“Did you feel that? What was it?”

Scientists think they might have explained the origin of a bizarre ripple in spacetime that swept through Earth on May 21, 2019, and has defied easy explanation ever since.

This disturbance in the very fabric of the universe, known as a gravitational wave, may have been produced by a type of cataclysmic merger between black holes that has never been seen before, potentially shedding light on the mysterious dynamics between these exotic objects, reports a new study.

Gravitational waves are generated by extreme cosmic phenomena, such as collisions between black holes or the explosive deaths of massive stars. Since 2015, scientists have been able to capture these incredibly subtle waves using sophisticated detectors, a breakthrough that has opened an entirely new window into the universe.

…The two black holes that merged to make this wave were both several dozen times the mass of the Sun, making this the biggest black hole union ever detected.

However, the short duration and unusual signature of the wave have sparked debate about the masses, spins, and orbits of the two black holes that sent these ripples into space. In other words, it’s not exactly clear just what kind of a merger it would take to make these weird waves.

I’ve been a science and sci-fi geek all my reading life. This is the stuff of dreams…and it’s reality we’re looking at. Even if it’s still early days when it comes to understanding the processes concerned.

Sound of two black holes colliding

With a nod to Zen students.

“Far out in the uncharted backwaters of the unfashionable end of the western spiral arm of the Galaxy lies a small unregarded yellow sun. Orbiting this at a distance of roughly ninety-two million miles is an utterly insignificant little blue green planet whose ape-descended life forms are so amazingly primitive that they still think digital watches are a pretty neat idea.”

Douglas Adams, “The Hitchhiker’s Guide to the Galaxy” [originally a radio comedy broadcast on BBC Radio 4 in 1978]

Animation sheds light on black holes

Click on image for the animation

Black holes are dubbed “black” because their inescapable tug of gravity on light renders them invisible to the naked eye. Scientists can, however, look at the distorted spacetime around a black hole to determine its size and rotation. In many cases, black holes, also surround themselves in superheated clouds of spinning material that warps like a “carnival mirror” when viewed. In this new NASA animation, the US space agency demonstrated how the gravitational warping distorts our views of black holes.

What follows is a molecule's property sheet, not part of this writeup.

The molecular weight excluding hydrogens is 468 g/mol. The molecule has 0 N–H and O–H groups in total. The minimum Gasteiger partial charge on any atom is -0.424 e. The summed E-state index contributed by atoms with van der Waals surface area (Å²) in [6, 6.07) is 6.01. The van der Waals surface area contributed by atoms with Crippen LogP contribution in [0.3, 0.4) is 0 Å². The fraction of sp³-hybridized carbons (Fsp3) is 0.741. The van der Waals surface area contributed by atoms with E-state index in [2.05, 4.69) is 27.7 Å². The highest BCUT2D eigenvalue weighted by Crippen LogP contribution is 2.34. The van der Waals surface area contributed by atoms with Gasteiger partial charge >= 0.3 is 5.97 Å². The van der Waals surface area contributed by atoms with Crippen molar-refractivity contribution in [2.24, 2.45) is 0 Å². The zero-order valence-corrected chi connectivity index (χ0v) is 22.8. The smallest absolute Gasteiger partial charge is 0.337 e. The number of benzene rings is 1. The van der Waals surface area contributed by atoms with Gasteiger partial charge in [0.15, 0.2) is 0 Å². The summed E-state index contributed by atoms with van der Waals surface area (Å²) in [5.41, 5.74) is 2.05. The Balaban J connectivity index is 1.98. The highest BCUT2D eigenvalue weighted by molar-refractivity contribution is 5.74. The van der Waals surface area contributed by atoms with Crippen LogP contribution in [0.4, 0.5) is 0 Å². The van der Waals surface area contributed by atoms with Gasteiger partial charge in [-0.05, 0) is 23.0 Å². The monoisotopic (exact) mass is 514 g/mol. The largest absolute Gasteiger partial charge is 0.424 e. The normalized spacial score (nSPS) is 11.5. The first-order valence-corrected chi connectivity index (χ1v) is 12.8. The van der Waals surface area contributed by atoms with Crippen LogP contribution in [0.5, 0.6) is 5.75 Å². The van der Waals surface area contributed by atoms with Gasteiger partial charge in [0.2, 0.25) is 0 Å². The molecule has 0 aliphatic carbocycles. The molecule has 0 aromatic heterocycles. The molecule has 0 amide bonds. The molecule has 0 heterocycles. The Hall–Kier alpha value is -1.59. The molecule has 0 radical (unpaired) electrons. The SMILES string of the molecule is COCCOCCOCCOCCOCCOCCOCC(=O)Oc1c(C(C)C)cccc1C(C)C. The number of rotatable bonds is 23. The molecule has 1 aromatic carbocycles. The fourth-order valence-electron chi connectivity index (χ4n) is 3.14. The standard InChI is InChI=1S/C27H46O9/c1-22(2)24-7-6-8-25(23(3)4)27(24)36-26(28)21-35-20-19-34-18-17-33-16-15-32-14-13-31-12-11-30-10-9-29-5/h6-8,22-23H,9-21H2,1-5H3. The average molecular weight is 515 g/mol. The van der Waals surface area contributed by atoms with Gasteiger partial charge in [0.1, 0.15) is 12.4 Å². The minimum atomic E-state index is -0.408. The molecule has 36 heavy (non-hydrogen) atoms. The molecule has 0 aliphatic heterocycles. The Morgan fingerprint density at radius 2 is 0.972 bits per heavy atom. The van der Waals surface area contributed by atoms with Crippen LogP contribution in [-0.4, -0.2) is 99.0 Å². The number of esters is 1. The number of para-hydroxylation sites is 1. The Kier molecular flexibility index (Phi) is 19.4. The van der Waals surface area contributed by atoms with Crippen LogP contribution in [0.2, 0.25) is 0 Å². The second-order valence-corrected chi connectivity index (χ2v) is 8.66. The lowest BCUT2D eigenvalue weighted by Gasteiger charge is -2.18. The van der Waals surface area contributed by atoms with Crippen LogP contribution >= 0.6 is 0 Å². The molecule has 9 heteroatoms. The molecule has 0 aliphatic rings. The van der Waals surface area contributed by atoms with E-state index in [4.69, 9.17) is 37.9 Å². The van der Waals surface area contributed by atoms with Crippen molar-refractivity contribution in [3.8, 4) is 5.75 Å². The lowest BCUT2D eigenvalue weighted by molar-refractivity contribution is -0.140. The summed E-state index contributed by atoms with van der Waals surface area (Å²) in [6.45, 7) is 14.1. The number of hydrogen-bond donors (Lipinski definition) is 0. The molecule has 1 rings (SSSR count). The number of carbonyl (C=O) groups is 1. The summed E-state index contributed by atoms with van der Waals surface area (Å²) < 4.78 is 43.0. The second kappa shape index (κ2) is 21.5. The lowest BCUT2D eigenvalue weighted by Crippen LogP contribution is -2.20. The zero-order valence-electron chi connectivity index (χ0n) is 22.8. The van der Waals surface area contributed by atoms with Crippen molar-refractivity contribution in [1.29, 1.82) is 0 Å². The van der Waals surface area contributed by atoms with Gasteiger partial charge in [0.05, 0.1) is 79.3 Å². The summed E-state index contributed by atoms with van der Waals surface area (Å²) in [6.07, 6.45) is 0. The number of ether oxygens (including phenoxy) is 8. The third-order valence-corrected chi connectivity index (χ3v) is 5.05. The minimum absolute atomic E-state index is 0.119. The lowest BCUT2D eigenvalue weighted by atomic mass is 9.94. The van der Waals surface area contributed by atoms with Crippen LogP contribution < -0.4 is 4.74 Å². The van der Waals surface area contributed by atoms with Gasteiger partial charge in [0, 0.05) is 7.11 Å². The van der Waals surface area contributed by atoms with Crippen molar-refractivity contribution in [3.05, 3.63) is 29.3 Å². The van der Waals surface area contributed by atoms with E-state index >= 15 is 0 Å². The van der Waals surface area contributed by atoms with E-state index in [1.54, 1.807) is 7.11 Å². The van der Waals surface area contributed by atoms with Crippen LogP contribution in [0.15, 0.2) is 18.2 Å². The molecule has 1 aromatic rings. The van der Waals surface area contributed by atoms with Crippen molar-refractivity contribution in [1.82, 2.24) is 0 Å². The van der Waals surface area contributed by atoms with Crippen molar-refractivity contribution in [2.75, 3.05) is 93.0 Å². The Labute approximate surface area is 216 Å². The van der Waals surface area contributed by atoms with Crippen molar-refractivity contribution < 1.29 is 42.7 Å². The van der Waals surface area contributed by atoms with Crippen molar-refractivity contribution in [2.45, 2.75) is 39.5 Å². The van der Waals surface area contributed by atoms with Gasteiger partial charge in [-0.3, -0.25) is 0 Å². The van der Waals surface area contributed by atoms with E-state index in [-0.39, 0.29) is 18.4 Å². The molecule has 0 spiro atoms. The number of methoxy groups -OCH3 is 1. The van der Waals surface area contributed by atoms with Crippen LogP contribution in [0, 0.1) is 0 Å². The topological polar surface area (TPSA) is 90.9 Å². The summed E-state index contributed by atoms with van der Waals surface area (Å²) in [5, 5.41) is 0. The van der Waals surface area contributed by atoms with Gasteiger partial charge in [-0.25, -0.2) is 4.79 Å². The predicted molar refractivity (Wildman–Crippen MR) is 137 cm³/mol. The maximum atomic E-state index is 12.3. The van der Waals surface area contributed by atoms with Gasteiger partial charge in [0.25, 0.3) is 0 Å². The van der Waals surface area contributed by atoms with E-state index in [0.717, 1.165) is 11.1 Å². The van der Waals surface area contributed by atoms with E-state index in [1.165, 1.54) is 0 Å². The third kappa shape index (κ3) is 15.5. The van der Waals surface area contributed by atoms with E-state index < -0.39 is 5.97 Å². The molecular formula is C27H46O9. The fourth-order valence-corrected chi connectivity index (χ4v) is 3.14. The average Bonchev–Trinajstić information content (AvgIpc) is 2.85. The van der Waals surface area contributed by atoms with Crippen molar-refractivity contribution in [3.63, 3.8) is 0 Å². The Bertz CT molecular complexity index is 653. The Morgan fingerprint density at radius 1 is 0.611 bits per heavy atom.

Go full screen. It rocks!

Supermassive black holes emit gravity waves across galaxies

Australian astronomers say gravity waves — predicted by Albert Einstein and since confirmed by scientists — are revealing secrets of black holes. Every large galaxy is thought to have a supermassive black hole at its center but the phenomena have proved difficult to study by direct observation, they said.

“This is the first time we’ve been able to use information about gravitational waves to study another aspect of the universe — the growth of massive black holes,” study co-author Ramesh Bhat of the International Center for Radio Astronomy Research reported.

Einstein had predicted gravitational waves, ripples in space-time generated by massive bodies changing speed or direction, like pairs of black holes orbiting each other.

Such events occur when galaxies merge and their central black holes are attracted to each other, astronomers said.

“When the black holes get close to meeting they emit gravitational waves at just the frequency that we should be able to detect,” Bhat said.

Astronomers have been searching for gravitational waves with a giant radio telescope in Australia, learning more about the behavior of supermassive black holes.

“The strength of the gravitational wave background depends on how often supermassive black holes spiral together and merge, how massive they are, and how far away they are,” Bhat said.

“Black holes are almost impossible to observe directly but armed with this powerful new tool we’re in for some exciting times in astronomy,” he said.

Exciting times guaranteed. Dark matter, black holes, gravity waves present enormous energy sources when we haven’t yet succeeded in harnessing anything more than the tiniest portion of the energy flowing this direction from our rather ordinary sun.

Reflect upon the fact that one hour of sunlight could be sufficient to power every electric device on Earth for a year. And why ain’t we working harder to get even partway there?